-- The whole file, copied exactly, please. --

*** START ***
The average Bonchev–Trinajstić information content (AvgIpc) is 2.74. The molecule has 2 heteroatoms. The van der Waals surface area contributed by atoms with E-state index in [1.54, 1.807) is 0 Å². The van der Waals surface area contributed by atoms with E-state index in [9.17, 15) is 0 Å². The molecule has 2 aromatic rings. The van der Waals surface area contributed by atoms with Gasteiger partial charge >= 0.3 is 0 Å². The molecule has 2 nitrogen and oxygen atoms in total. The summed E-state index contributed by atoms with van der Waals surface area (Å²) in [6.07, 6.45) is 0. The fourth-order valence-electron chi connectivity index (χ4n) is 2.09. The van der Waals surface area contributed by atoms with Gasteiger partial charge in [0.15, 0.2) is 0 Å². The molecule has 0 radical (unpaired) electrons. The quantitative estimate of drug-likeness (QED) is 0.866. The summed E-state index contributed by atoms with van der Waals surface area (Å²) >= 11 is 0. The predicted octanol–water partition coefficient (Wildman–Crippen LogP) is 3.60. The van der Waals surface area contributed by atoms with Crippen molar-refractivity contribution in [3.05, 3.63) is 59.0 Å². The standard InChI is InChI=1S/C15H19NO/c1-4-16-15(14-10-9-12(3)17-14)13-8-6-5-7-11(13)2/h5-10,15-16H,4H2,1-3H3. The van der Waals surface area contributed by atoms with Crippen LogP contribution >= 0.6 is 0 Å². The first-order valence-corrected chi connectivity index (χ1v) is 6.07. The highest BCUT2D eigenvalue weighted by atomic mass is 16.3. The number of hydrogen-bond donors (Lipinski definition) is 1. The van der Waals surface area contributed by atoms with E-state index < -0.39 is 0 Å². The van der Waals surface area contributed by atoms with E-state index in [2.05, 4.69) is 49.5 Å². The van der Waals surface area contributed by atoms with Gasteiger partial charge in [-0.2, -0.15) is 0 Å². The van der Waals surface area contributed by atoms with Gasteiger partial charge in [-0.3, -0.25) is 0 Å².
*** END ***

The average Bonchev–Trinajstić information content (AvgIpc) is 2.74. The molecule has 2 heteroatoms. The van der Waals surface area contributed by atoms with E-state index in [1.54, 1.807) is 0 Å². The van der Waals surface area contributed by atoms with E-state index in [9.17, 15) is 0 Å². The molecule has 2 aromatic rings. The van der Waals surface area contributed by atoms with Gasteiger partial charge >= 0.3 is 0 Å². The molecule has 2 nitrogen and oxygen atoms in total. The summed E-state index contributed by atoms with van der Waals surface area (Å²) in [6.07, 6.45) is 0. The fourth-order valence-electron chi connectivity index (χ4n) is 2.09. The van der Waals surface area contributed by atoms with Gasteiger partial charge in [0.15, 0.2) is 0 Å². The molecule has 0 radical (unpaired) electrons. The quantitative estimate of drug-likeness (QED) is 0.866. The summed E-state index contributed by atoms with van der Waals surface area (Å²) >= 11 is 0. The predicted octanol–water partition coefficient (Wildman–Crippen LogP) is 3.60. The van der Waals surface area contributed by atoms with Crippen molar-refractivity contribution in [3.05, 3.63) is 59.0 Å². The standard InChI is InChI=1S/C15H19NO/c1-4-16-15(14-10-9-12(3)17-14)13-8-6-5-7-11(13)2/h5-10,15-16H,4H2,1-3H3. The van der Waals surface area contributed by atoms with Crippen LogP contribution >= 0.6 is 0 Å². The first-order valence-corrected chi connectivity index (χ1v) is 6.07. The highest BCUT2D eigenvalue weighted by atomic mass is 16.3. The number of hydrogen-bond donors (Lipinski definition) is 1. The van der Waals surface area contributed by atoms with E-state index < -0.39 is 0 Å². The van der Waals surface area contributed by atoms with E-state index in [2.05, 4.69) is 49.5 Å². The van der Waals surface area contributed by atoms with Gasteiger partial charge in [-0.2, -0.15) is 0 Å². The van der Waals surface area contributed by atoms with Gasteiger partial charge in [-0.3, -0.25) is 0 Å².